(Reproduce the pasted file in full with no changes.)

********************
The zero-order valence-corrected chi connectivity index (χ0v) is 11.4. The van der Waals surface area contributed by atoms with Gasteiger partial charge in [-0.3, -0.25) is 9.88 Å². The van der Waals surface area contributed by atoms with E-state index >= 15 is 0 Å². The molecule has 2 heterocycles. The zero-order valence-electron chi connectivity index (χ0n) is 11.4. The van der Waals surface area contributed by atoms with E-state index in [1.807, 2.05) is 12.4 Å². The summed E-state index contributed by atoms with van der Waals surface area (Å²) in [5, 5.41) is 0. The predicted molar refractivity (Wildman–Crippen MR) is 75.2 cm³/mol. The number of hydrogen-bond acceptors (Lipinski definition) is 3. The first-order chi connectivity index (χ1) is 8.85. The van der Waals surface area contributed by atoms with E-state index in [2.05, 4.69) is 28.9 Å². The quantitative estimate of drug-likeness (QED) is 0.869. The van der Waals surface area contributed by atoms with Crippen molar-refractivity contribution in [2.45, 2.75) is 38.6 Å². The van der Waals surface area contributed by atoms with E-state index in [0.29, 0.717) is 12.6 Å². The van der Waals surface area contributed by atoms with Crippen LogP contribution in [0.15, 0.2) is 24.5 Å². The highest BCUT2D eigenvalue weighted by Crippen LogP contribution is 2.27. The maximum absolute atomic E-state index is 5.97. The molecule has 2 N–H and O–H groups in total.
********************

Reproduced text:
The zero-order valence-corrected chi connectivity index (χ0v) is 11.4. The van der Waals surface area contributed by atoms with Gasteiger partial charge in [-0.3, -0.25) is 9.88 Å². The van der Waals surface area contributed by atoms with E-state index >= 15 is 0 Å². The molecule has 2 heterocycles. The zero-order valence-electron chi connectivity index (χ0n) is 11.4. The van der Waals surface area contributed by atoms with E-state index in [1.807, 2.05) is 12.4 Å². The summed E-state index contributed by atoms with van der Waals surface area (Å²) in [5, 5.41) is 0. The predicted molar refractivity (Wildman–Crippen MR) is 75.2 cm³/mol. The number of hydrogen-bond acceptors (Lipinski definition) is 3. The first-order chi connectivity index (χ1) is 8.85. The van der Waals surface area contributed by atoms with E-state index in [2.05, 4.69) is 28.9 Å². The quantitative estimate of drug-likeness (QED) is 0.869. The van der Waals surface area contributed by atoms with Crippen molar-refractivity contribution in [2.45, 2.75) is 38.6 Å². The van der Waals surface area contributed by atoms with E-state index in [0.29, 0.717) is 12.6 Å². The van der Waals surface area contributed by atoms with Crippen LogP contribution in [0.15, 0.2) is 24.5 Å². The highest BCUT2D eigenvalue weighted by Crippen LogP contribution is 2.27. The maximum absolute atomic E-state index is 5.97. The molecule has 2 N–H and O–H groups in total.